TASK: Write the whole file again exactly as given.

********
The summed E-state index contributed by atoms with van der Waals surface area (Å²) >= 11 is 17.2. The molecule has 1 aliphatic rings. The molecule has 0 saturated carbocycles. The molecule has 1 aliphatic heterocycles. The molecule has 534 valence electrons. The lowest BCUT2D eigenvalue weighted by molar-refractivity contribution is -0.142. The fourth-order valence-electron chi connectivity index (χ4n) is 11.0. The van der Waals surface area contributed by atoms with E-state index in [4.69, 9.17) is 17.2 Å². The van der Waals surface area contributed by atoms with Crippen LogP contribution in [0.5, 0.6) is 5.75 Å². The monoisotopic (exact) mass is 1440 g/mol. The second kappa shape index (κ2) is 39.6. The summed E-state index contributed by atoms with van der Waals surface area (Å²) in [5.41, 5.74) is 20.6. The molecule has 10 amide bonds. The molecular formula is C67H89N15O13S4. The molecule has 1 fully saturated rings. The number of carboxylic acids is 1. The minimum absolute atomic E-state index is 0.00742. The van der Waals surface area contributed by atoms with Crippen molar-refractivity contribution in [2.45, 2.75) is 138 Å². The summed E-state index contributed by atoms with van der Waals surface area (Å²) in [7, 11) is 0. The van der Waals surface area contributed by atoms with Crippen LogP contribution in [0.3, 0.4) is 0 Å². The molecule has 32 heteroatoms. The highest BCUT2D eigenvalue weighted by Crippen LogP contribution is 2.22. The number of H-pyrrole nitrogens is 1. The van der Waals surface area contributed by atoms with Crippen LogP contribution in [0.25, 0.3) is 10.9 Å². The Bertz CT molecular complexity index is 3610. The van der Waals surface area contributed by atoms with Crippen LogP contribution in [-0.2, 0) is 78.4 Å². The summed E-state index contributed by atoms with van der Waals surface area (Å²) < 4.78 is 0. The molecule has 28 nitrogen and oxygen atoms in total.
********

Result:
The summed E-state index contributed by atoms with van der Waals surface area (Å²) >= 11 is 17.2. The molecule has 1 aliphatic rings. The molecule has 0 saturated carbocycles. The molecule has 1 aliphatic heterocycles. The molecule has 534 valence electrons. The lowest BCUT2D eigenvalue weighted by molar-refractivity contribution is -0.142. The fourth-order valence-electron chi connectivity index (χ4n) is 11.0. The van der Waals surface area contributed by atoms with E-state index in [4.69, 9.17) is 17.2 Å². The van der Waals surface area contributed by atoms with Crippen LogP contribution in [0.5, 0.6) is 5.75 Å². The monoisotopic (exact) mass is 1440 g/mol. The second kappa shape index (κ2) is 39.6. The summed E-state index contributed by atoms with van der Waals surface area (Å²) in [5.41, 5.74) is 20.6. The molecule has 10 amide bonds. The molecular formula is C67H89N15O13S4. The molecule has 1 fully saturated rings. The number of carboxylic acids is 1. The minimum absolute atomic E-state index is 0.00742. The van der Waals surface area contributed by atoms with Crippen molar-refractivity contribution in [2.45, 2.75) is 138 Å². The summed E-state index contributed by atoms with van der Waals surface area (Å²) in [7, 11) is 0. The van der Waals surface area contributed by atoms with Crippen LogP contribution in [0.3, 0.4) is 0 Å². The molecule has 32 heteroatoms. The highest BCUT2D eigenvalue weighted by Crippen LogP contribution is 2.22. The number of H-pyrrole nitrogens is 1. The van der Waals surface area contributed by atoms with Crippen LogP contribution in [0.25, 0.3) is 10.9 Å². The Bertz CT molecular complexity index is 3610. The van der Waals surface area contributed by atoms with Crippen LogP contribution in [-0.2, 0) is 78.4 Å². The summed E-state index contributed by atoms with van der Waals surface area (Å²) < 4.78 is 0. The molecule has 28 nitrogen and oxygen atoms in total.